The Merchant of Venice
nytheatre.com review by Mitchell Conway
May 8, 2009
A cry for mercy over vengeance, an indictment of persecution, an inquiry into the divide between the law, justice, and morality, and so much more—The Merchant of Venice from the Watermill Theatre (UK) and Propeller, set in a prison and performed by an all-male cast, is an excellent example of a Shakespearian play recontextualized in such a way that it is brought to new light.
The core ideas of the play are masterfully rendered by Edward Hall's direction and a resplendent cast of actors. A particularly standout performance is given by Richard Clothier as Shylock. Whether in the depths of agony at the loss of his daughter and all his fortune, or relishing the sweet taste of revenge as he prepares to cut out the heart of the object of his enmity, his vocal and physical choices are consistently brave and creative. Clothier is clearly a seasoned actor, with the intelligence and emotional dexterity to own a complex role in a totally new and profound way.
Prisoners climb down three stories of cells, as well as emerging from cells on wheels, designed by Michael Pavelka. They are accompanied by clinking-clanking spoons against metal bars, pounding drums, and moving a cappella spirituals by Propeller and Jon Trenchard.
The world of the play blends the epic, fabulous world of sacred ceremony with the anger and perpetual fear of those incarcerated. The bribe-driven, ethnically sided, and overtly gay prison culture remain palpable throughout the production. The relationship between Antonio and Bassanio is emphasized as romantic, which is arguably directly implied by the script. The all-male production deals with the necessity of three female characters in the play creatively, and in a way that contributes to the play as a whole. Both Portia and her maid Nerissa are drag queens. As Portia, Kelsey Brookfield has some indulgent pauses in his speeches, but remains vocally consistent, emotionally present, and genuinely catty. Chris Myles as Nerissa achieves an amazingly captivating and amusing performance with little significant dialogue. It must have been the heels. Portia, throughout her suitors' ceremonial casket-picking, is ostensibly a woman, and has men from outside the prison come in seeking her fortune through wedlock. (A slightly odd, but acceptable stylistic shift occurs with the entrance of these foreign characters.) But when Bassanio comes-a-calling, the message from the three caskets subplot (suitors pick from a gold, silver, or lead casket, one of which wins them Portia), is ever the more present: "All that glisters is not gold," or value is often found where it may not seem to lie. Picking the lead casket, and thinking he was betraying himself in seeking a woman for her money, Bassanio finds Portia to be a man, and his true love. It may seem a bit Crying Game-esque, but this choice contributes honestly and interestingly to the overall story.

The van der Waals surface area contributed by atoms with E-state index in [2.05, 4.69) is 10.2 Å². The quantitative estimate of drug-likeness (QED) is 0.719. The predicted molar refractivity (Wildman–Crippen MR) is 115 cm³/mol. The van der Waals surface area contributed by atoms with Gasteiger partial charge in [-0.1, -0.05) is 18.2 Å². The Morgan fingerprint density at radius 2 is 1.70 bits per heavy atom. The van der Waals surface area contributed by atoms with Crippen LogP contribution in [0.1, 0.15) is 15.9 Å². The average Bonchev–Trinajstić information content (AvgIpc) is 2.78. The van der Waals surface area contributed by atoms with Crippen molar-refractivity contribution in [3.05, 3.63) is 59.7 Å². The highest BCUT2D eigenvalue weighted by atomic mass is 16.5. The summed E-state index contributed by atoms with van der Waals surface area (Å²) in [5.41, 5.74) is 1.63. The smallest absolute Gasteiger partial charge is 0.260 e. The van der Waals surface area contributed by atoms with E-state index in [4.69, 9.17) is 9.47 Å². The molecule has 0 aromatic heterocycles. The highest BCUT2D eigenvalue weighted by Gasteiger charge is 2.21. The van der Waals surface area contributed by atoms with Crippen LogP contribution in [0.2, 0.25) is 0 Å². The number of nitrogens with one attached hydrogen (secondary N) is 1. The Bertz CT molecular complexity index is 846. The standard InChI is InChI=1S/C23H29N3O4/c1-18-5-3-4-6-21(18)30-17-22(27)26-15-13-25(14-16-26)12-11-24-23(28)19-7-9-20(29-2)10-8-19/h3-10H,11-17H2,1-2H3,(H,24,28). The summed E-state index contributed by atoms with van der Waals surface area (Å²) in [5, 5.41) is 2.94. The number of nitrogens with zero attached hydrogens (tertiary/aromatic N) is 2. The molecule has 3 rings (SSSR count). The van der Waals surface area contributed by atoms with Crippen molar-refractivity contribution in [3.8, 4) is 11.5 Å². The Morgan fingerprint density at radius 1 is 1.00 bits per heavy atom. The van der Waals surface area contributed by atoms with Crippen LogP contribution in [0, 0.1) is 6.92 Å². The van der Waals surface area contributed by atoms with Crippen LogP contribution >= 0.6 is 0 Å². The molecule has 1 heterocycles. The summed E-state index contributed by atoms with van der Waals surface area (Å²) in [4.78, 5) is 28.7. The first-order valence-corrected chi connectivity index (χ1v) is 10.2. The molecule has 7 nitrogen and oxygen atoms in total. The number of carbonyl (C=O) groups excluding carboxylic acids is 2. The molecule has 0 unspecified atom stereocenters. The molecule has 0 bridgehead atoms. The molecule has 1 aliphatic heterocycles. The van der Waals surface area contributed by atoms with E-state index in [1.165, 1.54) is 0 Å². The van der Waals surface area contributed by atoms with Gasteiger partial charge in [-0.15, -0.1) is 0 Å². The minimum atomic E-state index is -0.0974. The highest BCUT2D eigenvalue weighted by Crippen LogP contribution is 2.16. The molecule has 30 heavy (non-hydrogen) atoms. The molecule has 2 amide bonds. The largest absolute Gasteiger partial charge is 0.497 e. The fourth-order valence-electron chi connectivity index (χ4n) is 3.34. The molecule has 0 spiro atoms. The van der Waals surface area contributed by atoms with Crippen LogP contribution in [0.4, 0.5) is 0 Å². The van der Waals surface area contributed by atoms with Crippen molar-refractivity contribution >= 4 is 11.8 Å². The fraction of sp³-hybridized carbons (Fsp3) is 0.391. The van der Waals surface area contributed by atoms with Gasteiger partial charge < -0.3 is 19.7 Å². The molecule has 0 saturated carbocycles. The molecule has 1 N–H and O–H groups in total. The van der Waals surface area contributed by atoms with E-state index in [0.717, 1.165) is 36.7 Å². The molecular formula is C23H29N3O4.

Shylock's daughter, the other female character, is a little more difficult to deal with. But given the circumstances, I found it easy to concede that Jessica could have been visiting her father Shylock in prison (implied with desks, like a visitors' area), and broken in disguised as a man to be with her love Lorenzo. How the couple, having betrayed Shylock, is able to remain undetected in the prison, both to him, and to the prison guards, is suspect, but Jon Trenchard's performance is so innocent and convincingly feminine, that the confusion is easily overlooked.
Further strong choices, such as Shylock tearing out a mocking inmate's eye in rage during his famous "hath not a Jew eyes?" speech, the constant stabbing usage of the word Jew, and the superb coordination of action in crowd scenes, all make this production enthralling as well as thought-provoking.
The essence of the play, the demonization of the minority figure of the Jew by the majority of Christians, followed by the Jew's relentless demand for justice/revenge in the form of a pound of Antonio's flesh, only to be repaid with further mercilessness, comes across especially strongly in the major trial scene. Antonio is bare-chested (with a small cross tattooed above his heart) against an upright table. Shylock, bearing a small blade, and putting a small scale on the table, is prepared to satisfy his last remaining rights against the de facto representative of a world that has treated him so horribly. But most importantly for this production, as an audience member I remained unable to take one character's side.
This production opens and closes with the line from the trial "Which is the Christian and which the Jew?" The seeming implication is that although many might see the figure of the Jew as immoral due to his engagement in usury, in fact the figures from both religions are equally merciless. Antonio, once in the position of power, does not have Shylock killed, but leaves him no money and has him forced to convert to Christianity. Shylock cries in response, "You take my life when you do take the means whereby I live."
It's easy to see ourselves and our country as figures of morality and our enemies as merciless killers, but this play prompts consideration of that fact that first of all, our enemies are our enemies as a result of our actions towards them, not arbitrarily. But furthermore, unless we stand by our morality, there is no real difference between us and those we call our enemies except that we call ourselves good without upholding the spirit of the word.
"The pound of flesh, 'tis mine!"